The principal is fostering positive collaborative relationships between the board, teachers and the community. The board, the leaders and teachers are taking collective responsibility for lifting achievement, including strengthening home-school partnerships for learning.

There is a strong focus on building teacher capability and improving the effectiveness of teaching. This includes:

  • an improved appraisal system

  • relevant professional learning

  • building consistency of practice through developing shared understandings of what effective teaching looks like at Hope School.

Children’s motivation and interest in learning is supported by a broad curriculum underpinned by school values, re-envisioned by the children, and the school vision “Where a positive attitude is everything”. There is a growing emphasis on children managing their own learning and developing skills for life (key competencies) through a wide range of authentic experiences.

A noted strength is the commitment to and inclusion of te ao Māori perspectives in all aspects of the school life. This is resulting in a number of families now exploring their Māori heritage.

Internal evaluation within the school is based on the appreciative inquiry model that results in useful recommendations and actions for further improvement.

Sustainable development for equity and excellence

There are many useful processes that now need to be embedded and sustained in order to achieve equity and excellence for all learners.

What further developments are needed in school processes to achieve equity and excellence?

The board, principal and teachers need to continue to sustain the focus on the effectiveness of teaching and embed and sustain the useful systems that have been established. This includes:

  • further refining systems for tracking progress and analysis of data

  • building the consistency of moderation processes and practices

  • embedding internal evaluation across all aspects of the school curriculum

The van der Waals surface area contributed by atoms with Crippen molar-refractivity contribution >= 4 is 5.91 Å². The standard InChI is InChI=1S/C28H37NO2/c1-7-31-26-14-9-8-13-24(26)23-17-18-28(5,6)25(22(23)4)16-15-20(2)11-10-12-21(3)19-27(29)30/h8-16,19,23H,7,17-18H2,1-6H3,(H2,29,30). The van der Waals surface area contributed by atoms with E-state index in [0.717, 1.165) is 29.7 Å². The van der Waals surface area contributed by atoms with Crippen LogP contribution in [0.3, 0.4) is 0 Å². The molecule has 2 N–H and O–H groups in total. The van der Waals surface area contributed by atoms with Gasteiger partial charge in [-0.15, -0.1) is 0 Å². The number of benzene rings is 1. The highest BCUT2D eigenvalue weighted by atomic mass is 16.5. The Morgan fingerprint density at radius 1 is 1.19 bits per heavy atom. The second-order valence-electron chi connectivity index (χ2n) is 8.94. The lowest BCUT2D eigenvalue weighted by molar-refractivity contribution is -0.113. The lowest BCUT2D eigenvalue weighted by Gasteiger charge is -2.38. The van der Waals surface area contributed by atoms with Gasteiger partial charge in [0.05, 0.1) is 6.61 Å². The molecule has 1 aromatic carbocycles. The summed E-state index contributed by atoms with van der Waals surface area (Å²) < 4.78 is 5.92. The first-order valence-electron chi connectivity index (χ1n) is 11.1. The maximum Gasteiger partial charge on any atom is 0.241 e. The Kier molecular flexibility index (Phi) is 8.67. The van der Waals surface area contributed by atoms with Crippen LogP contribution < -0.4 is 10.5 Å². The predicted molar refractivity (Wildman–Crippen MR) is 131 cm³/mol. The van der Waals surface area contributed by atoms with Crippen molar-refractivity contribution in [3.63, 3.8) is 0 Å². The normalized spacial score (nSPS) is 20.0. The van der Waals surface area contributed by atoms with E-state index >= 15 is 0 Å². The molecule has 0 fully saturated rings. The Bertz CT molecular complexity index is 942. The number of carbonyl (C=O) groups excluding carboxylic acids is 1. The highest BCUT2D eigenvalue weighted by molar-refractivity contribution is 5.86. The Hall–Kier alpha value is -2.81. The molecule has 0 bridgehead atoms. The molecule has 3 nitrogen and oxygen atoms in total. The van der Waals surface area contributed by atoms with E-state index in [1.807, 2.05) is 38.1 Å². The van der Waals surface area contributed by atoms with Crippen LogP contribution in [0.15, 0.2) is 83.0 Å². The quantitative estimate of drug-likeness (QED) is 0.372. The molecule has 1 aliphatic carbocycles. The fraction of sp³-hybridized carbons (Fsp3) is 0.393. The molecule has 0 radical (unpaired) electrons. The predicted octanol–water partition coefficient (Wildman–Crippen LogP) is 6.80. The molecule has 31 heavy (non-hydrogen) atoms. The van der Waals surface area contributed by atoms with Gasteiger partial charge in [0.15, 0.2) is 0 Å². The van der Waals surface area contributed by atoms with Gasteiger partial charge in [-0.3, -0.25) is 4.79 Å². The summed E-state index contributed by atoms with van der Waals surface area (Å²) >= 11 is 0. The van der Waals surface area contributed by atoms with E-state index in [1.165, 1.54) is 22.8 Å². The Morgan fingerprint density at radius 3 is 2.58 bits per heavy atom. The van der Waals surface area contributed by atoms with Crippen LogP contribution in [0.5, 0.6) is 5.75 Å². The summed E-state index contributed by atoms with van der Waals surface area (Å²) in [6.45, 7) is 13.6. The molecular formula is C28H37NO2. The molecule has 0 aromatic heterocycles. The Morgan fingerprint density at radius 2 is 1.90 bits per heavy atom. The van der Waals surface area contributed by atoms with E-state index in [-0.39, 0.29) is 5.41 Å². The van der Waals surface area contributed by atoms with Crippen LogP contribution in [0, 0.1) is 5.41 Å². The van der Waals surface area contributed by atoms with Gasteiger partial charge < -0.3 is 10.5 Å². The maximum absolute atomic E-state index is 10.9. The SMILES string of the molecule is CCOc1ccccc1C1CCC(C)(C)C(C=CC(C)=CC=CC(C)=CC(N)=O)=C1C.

• further developing school-wide guidelines to achieve consistency of practice

  • continuing to help children manage their own learning.

Board assurance on legal requirements

Before the review, the board and principal of the school completed the ERO board assurance statement and self-audit checklists. In these documents they attested that they had taken all reasonable steps to meet their legislative obligations related to the following:

  • board administration

  • curriculum

  • management of health, safety and welfare

  • personnel management

  • asset management.

During the review, ERO checked the following items because they have a potentially high impact on student safety and wellbeing:

  • emotional safety of students (including prevention of bullying and sexual harassment)

  • physical safety of students

  • teacher registration and certification

  • processes for appointing staff

  • stand down, suspension, expulsion and exclusion of students

  • attendance

  • school policies in relation to meeting the requirements of the Vulnerable Children Act 2014.

Going forward

How well placed is the school to accelerate the achievement of all children who need it?

Learners are achieving well. The school demonstrates strong progress toward achieving equity in educational outcomes supported by effective, sustainable processes and practices.

Agreed next steps are to:

  • build consistency of moderation processes and practices

  • refine systems for tracking and analysis of data

  • embed appreciative inquiry across all aspects of the school curriculum

  • further develop school-wide guidelines to achieve consistency of practice

  • continue to help children manage their own learning.

ERO is likely to carry out the next review in three years.

Dr Lesley Patterson

Deputy Chief Review Officer Southern (Te Waipounamu)

18 October 2017

About the school



Ministry of Education profile number


School type

Contributing Years 1-6

School roll


Gender composition

Boys: 46

Girls: 36

Ethnic composition

Pākehā 79

Māori 1

Other 2

Provision of Māori medium education


Review team on site

July 2017

Date of this report

18 October 2017

Most recent ERO reports

Education Review July 2014

Education Review May 2010

Education Review May 2007